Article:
The long awaited era name of Japan’s incoming emperor Naruhito will be Reiwa (令和). For the first time in 2 centuries, an Emperor will live to witness a new era name, as the current, Emperor Akihito will be the first to step on April 30, ushering in the new era from May 1.
The new name is taken from the 7th century poetry collection “Manyoshu,” although traditionally, the characters have been selected from ancient Chinese texts. The two characters used in the new name mean “order” or “command” and “peace” or “harmony”.
There have been four era names in Japan’s modern history: Meiji (1868-1912), Taisho (1912-1926), Showa (1926-1989) and the current Heisei, meaning “achieving peace”. And they all appear to symbolize the national mood of the period, it comes to symbolize the national mood of a period. Similar but not exactly the same would be “baby boomers” or “millennials” in the USA.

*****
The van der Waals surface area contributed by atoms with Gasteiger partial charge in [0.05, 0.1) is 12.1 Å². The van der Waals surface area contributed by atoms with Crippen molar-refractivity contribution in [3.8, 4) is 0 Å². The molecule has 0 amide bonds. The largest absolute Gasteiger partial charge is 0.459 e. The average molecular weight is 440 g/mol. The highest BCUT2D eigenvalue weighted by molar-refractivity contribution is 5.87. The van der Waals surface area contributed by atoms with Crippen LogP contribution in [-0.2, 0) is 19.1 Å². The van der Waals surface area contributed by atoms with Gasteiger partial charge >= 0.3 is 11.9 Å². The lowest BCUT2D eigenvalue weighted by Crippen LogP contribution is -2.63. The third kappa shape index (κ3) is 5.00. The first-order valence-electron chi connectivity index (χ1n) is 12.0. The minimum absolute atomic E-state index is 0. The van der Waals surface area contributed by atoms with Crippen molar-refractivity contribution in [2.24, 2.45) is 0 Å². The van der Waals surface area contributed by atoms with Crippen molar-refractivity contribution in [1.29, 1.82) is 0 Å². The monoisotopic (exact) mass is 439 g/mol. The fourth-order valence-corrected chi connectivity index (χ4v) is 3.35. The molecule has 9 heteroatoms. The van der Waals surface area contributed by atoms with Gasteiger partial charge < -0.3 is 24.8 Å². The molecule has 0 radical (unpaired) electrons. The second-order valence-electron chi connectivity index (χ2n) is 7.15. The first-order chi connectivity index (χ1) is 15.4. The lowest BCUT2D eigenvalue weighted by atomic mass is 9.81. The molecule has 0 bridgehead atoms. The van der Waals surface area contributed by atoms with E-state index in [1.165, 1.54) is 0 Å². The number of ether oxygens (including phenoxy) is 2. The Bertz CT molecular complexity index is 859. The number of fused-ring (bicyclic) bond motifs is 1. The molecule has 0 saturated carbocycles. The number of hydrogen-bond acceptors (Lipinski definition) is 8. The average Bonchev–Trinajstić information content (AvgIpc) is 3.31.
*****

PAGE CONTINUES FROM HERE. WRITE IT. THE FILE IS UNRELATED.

Japanese’s 1979 era name law which relieved the Royal Household of choosing the names, saw several nominations at closed-door meeting attended by experts from various areas, including Nobel prize-winning stem-cell scientist Shinya Yamanaka and award-winning novelist Mariko Hayashi, before a final approval by the cabinet.
While a growing number of Japanese prefer the Western calendar over the Japanese system in a highly digitalized and globalized society, the era name is still widely used in official and business documents.